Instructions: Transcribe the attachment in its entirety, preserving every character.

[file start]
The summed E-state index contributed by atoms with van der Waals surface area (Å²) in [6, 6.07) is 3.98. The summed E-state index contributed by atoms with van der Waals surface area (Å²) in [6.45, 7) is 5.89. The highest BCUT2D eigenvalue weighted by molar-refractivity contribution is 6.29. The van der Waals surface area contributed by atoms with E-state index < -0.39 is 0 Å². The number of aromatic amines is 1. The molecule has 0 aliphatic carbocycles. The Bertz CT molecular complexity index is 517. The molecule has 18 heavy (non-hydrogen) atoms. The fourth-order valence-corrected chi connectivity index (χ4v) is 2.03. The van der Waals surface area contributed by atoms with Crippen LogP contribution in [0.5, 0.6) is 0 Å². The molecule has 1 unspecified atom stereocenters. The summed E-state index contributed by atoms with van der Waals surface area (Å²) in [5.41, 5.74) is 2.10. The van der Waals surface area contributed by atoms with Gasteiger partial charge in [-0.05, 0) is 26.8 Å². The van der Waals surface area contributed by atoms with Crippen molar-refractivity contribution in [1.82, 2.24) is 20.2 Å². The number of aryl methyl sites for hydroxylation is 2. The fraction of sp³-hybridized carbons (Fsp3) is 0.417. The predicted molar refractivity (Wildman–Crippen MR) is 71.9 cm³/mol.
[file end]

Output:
The summed E-state index contributed by atoms with van der Waals surface area (Å²) in [6, 6.07) is 3.98. The summed E-state index contributed by atoms with van der Waals surface area (Å²) in [6.45, 7) is 5.89. The highest BCUT2D eigenvalue weighted by molar-refractivity contribution is 6.29. The van der Waals surface area contributed by atoms with E-state index < -0.39 is 0 Å². The number of aromatic amines is 1. The molecule has 0 aliphatic carbocycles. The Bertz CT molecular complexity index is 517. The molecule has 18 heavy (non-hydrogen) atoms. The fourth-order valence-corrected chi connectivity index (χ4v) is 2.03. The van der Waals surface area contributed by atoms with Crippen LogP contribution in [0.5, 0.6) is 0 Å². The molecule has 1 unspecified atom stereocenters. The summed E-state index contributed by atoms with van der Waals surface area (Å²) in [5.41, 5.74) is 2.10. The van der Waals surface area contributed by atoms with Gasteiger partial charge in [-0.05, 0) is 26.8 Å². The van der Waals surface area contributed by atoms with Crippen molar-refractivity contribution in [1.82, 2.24) is 20.2 Å². The number of aryl methyl sites for hydroxylation is 2. The fraction of sp³-hybridized carbons (Fsp3) is 0.417. The predicted molar refractivity (Wildman–Crippen MR) is 71.9 cm³/mol.